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Friday, May 4, 2018 at 3:30pm
Elasto-capillarity phenomena – solid deformation driven by liquid surface tension – have been extensively studied, but are distinct from phenomena driven by solid surface stress. In this talk I will illustrate solid surface stress effect on a classic problem: a line force acting on a soft elastic solid, say due to the surface tension of a liquid drop, can cause the forming of a kink which regularizes the otherwise unbounded solution. Linear theory shows that the applied force is borne entirely by the solid surface stress, not by the elasticity of the substrate; this local balance of three forces is called Neumann’s Triangle. However, it is not difficult to imagine realistic properties for which this force balance cannot be satisfied. Here we study how force balance is rescued from the breakdown of naïve Neumann’s Triangle by a combination of (a) large deformations of the bulk solid, and (b) increase in surface stress due to surface elasticity. I will also raise the possibility that solid surfaces can store energy in bending. An important example is lipid bilayer. I will demonstrate that a surface that resists bending completely regularizes the stress and strain field underneath the line load – it is continuously differentiable everywhere.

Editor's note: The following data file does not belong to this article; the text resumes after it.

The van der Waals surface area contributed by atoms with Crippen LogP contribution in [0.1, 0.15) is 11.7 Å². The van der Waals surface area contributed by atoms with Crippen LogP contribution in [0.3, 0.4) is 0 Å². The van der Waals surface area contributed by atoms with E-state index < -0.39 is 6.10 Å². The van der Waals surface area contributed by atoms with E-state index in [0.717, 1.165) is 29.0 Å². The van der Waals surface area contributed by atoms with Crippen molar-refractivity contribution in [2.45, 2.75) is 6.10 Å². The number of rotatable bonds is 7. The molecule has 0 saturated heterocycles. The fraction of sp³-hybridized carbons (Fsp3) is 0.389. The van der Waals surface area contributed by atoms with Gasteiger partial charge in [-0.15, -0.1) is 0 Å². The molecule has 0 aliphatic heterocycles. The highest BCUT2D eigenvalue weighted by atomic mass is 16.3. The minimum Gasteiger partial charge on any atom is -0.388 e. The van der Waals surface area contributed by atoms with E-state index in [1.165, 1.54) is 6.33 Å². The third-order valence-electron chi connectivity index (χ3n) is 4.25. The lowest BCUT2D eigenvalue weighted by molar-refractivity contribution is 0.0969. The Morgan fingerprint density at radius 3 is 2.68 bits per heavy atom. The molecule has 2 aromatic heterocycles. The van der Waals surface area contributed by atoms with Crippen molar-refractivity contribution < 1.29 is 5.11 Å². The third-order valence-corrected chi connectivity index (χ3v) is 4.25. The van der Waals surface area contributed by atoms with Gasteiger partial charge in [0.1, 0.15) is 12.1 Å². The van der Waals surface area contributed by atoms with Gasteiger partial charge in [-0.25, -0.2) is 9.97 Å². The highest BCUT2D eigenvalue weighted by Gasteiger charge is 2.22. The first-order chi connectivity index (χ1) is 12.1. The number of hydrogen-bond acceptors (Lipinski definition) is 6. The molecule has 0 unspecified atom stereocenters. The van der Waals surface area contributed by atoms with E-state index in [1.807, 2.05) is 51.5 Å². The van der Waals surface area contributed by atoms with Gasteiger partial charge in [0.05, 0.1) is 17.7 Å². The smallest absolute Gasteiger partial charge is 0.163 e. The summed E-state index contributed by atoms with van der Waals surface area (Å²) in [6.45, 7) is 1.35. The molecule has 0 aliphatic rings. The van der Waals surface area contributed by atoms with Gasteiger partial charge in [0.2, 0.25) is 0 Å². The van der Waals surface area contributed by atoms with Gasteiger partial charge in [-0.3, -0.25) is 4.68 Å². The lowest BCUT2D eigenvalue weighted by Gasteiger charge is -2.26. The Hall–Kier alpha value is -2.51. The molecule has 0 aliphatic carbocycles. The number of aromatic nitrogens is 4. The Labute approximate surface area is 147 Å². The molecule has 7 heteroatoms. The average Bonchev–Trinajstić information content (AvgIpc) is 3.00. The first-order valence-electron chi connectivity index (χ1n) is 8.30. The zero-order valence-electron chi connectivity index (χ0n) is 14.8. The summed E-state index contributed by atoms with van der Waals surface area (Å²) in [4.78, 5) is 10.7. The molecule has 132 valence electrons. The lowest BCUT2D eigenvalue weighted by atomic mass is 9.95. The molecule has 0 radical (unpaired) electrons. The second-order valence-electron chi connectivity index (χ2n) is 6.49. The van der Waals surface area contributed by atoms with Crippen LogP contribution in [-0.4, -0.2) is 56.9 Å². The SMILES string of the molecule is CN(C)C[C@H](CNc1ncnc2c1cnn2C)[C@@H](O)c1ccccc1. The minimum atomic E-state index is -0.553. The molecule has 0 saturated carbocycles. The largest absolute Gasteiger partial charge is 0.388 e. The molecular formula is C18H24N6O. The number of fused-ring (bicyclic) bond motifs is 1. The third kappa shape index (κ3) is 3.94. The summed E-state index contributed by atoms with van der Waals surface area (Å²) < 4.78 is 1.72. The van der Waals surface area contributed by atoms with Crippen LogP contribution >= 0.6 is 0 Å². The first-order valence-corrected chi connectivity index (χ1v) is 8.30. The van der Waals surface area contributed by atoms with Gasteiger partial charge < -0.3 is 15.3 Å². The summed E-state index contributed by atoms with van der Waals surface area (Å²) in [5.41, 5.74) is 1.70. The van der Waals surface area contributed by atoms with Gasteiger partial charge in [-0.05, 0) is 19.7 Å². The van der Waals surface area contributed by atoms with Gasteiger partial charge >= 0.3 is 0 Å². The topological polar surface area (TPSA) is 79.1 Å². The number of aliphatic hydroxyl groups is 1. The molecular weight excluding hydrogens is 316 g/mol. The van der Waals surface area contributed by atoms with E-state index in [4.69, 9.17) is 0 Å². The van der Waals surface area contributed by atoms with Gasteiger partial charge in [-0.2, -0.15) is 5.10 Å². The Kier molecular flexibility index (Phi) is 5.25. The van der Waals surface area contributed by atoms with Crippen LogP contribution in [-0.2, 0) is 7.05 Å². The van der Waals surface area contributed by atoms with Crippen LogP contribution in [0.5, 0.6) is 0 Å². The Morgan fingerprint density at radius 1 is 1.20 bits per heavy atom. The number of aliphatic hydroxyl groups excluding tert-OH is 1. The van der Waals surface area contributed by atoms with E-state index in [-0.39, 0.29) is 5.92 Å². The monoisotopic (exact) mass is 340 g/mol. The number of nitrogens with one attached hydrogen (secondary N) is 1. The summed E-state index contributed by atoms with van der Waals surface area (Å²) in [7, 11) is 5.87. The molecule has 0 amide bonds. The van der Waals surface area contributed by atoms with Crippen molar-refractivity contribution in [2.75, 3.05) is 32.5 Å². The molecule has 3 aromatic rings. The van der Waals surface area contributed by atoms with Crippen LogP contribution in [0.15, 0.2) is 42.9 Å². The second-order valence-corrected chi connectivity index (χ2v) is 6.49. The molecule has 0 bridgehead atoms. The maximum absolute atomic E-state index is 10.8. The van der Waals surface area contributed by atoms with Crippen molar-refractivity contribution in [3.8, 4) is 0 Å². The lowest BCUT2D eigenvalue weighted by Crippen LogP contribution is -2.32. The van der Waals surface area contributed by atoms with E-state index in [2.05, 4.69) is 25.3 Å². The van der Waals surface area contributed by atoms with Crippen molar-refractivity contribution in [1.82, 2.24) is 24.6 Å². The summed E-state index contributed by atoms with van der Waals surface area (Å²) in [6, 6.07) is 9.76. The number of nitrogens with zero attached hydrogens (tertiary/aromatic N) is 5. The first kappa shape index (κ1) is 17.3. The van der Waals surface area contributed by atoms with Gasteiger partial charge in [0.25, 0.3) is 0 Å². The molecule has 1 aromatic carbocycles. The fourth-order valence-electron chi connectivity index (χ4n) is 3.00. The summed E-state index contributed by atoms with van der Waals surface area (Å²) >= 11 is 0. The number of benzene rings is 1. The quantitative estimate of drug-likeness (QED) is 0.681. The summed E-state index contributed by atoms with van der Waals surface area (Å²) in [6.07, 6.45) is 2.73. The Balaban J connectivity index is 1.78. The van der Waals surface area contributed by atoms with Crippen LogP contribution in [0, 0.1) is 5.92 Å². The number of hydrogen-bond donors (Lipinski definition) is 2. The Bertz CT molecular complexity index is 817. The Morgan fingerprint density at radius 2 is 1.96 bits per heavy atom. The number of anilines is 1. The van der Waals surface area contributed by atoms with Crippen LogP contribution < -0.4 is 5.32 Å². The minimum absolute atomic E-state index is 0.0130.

C.Y. Hui graduated from the University of Wisconsin-Madison in physics and mathematics. He received a master degree in applied math and a Ph. D in solid mechanics, both from Harvard. He came as an assistant professor to the department of Theoretical and Applied Mechanics in Cornell in 1981 and is currently the Joseph-Ford Professor in Mechanical and Aerospace Engineering. He has published over 275 journal papers and is currently working on the mechanical behavior of soft materials.